I'm now guessing that you did not have to sort that out, that you got the H chip immobilizer to program without whatever a "Tango Programmer" is... Yes?

    Which programmer cable / software / firmware / versions did you wind up using?

    Thanks.
     
  12. Dec 10, 2018 at 6:01 PM
    #12
    itsnotatoy

    itsnotatoy [OP] Well-Known Member

    Joined:
    Oct 7, 2018
    Member:
    #268585
    Messages:
    236
    Gender:
    Male
    NW Valley AZ
    Vehicle:
    2018 Tacoma TRD Sport Tech Pkg DCSB Super White
  13. Dec 10, 2018 at 7:20 PM
    #13
    NoOne

    NoOne El Taco Guapo

    Joined:
    Feb 6, 2018
    Member:
    #243575
    Messages:
    2,279
    Gender:
    Male
    First Name:
    Ø ©
    Gulf South
    Vehicle:
    2018 Tacoma DCLB OR (AT) - MGM
    2018 SR5 - (Sold) 2018 OR (or what?) Louisiana Edition
    Yes, just go to a locksmith or Home Depot and have them use a Toyota H key blank. It of course won’t start the truck (no chip), but will get you in the door. It is a HILLMAN 35 at HomeDepot.
     
    M1Awolf likes this.
  14. Dec 10, 2018 at 7:27 PM
    #14
    M1Awolf

    M1Awolf Well-Known Member

    Joined:
    Jun 16, 2017
    Member:
    #221701
    Messages:
    1,746
    Gender:
    Male
    First Name:
    Rob
    Montana
    Vehicle:
    2017 TRD Off Road DCSB M/T
    Thanks.
     
  15. Dec 10, 2018 at 7:32 PM
    #15
    Hook78

    Hook78 Well-Known Member

    Joined:
    Dec 3, 2017
    Member:
    #237571
    Messages:
    1,288
    Gender:
    Male
    Eastern NC
    Vehicle:
    2015 DCSB TRD OR
    Lund 5" Nerf Bars Undercover Tonneau Cover
    Sometimes locksmiths have a tech stream gizmo. Mine does the chip keys for $40 each.
     
  16. Dec 10, 2018 at 7:36 PM
    #16
    NoOne

    NoOne El Taco Guapo

    Joined:
    Feb 6, 2018
    Member:
    #243575
    Messages:
    2,279
    Gender:
    Male
    First Name:
    Ø ©
    Gulf South
    Vehicle:
    2018 Tacoma DCLB OR (AT) - MGM
    2018 SR5 - (Sold) 2018 OR (or what?) Louisiana Edition
    Oh, I should add that the stock H key from the dealer will also work (the key with embedded radio chip, no remote). I asked them to do this for my wife since the remote was not necessary... just open/start.
     
  17. Dec 11, 2018 at 5:38 AM
    #17
    mebgardner

    mebgardner Member

    Joined:
    Dec 8, 2018
    Member:
    #275208
    Messages:
    11
    Gender:
    Male
    OK, good, thanks :)

    I saw you write that this was the cable / programmer that you bought, but the (very recent, Oct 2018) Amazon reviews about it were stating the software was "very buggy". So, I may look for the latest version these folks (crack and) distribute.

    Thanks for the leg up.
     
  18. Dec 11, 2018 at 8:58 AM
    #18
    mebgardner

    mebgardner Member

    Joined:
    Dec 8, 2018
    Member:
    #275208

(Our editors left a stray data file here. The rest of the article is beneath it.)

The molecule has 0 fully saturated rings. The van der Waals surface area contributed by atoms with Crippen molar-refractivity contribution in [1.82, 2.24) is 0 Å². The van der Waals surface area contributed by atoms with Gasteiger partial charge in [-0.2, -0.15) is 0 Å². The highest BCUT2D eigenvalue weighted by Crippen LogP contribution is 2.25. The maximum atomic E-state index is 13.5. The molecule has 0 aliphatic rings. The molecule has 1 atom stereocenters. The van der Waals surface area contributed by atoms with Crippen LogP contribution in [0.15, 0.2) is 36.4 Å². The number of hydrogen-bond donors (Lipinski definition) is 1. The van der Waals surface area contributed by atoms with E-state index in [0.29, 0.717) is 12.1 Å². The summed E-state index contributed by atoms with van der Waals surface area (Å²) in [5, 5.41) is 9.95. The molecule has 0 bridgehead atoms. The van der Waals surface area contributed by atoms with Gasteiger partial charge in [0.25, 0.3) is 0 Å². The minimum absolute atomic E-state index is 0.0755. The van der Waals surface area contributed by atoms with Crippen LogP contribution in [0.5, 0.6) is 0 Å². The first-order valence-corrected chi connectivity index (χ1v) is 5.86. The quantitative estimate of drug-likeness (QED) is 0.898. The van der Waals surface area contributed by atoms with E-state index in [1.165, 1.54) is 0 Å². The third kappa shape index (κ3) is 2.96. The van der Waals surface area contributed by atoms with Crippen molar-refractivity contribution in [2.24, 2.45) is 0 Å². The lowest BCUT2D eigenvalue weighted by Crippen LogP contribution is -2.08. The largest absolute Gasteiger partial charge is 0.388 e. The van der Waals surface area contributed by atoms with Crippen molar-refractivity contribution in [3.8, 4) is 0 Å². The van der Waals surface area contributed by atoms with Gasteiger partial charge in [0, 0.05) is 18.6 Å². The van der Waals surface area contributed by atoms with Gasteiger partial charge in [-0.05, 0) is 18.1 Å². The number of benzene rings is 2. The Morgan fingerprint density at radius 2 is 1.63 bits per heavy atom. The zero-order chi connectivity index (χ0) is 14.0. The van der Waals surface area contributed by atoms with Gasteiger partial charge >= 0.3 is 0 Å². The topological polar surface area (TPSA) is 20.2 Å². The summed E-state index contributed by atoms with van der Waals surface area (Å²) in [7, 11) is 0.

Messages:
    11
    Gender:
    Male
    I'm going to add some notes here, now.

    I intend to use a Win7 Laptop for the programming OS, and likely select the "typical" Win7 64 bit installation.

    The latest TIS / Techstream programming software version available today, for the USA market vehicles, is: v13.20.018 (Release date approx. Oct 2018).

    However, I intend to use a previous release that will support my 2017 Tacoma: V13.00.022.

    I think the 00.022 is one release "back", and there are sufficient warnings written about the 20.018 release not having much testing history yet.

    There's another detail that should be noted. The PC-to-vehicle cable has a USB to OBDII interface, and this device (made and named by various manufacturers: Mongoose, XHorse, etc), has firmware that handles the low level communications voltages, translations and protocols.

    The firmware version matters. I see versions 1.4.1, a later version 1.4.8, and version 2.0.4

    At this point, I don't know which I should use. There may be a firmware / software interaction that I'm unaware of, and it is also likely dependent on communication protocol updates that I may not need for the '17 Taco. That is, I'm pretty certain it is not dependent on *just* the programmer software version.

    That's what I think I know right now, as I spin up on this task of programming an "H" immobilizer chip, and key fob buttons.

    This appears to be a pretty good reference site for the Mini VCI / MVCI J2534 interface:

    http://minivci.blogspot.com/

    I'm registering with this website to ask questions regarding the SW / FW interfaces and versions:

    https://mhhauto.com/

    I'll let you know what I find out.

    Edit:

    Firmware version 1.4.1 is for "Techstream Lite" software version use. Firmware version 2.0.4 is for "Techstream Full Version" software version use. They are *not* cross-compatible. Personally, I would not update the cable adaptor firmware. Just use what you bought.
     
    Last edited: Dec 11, 2018
  19. Dec 11, 2018 at 7:58 PM
    #19
    itsnotatoy

    itsnotatoy [OP] Well-Known Member

    Joined:
    Oct 7, 2018
    Member:
    #268585
    Messages:
    236
    Gender:
    Male
    NW Valley AZ
    Vehicle:
    2018 Tacoma TRD Sport Tech Pkg DCSB Super White
    I used the V13.00.022 version of the software on 64 bit Win10 with this cable.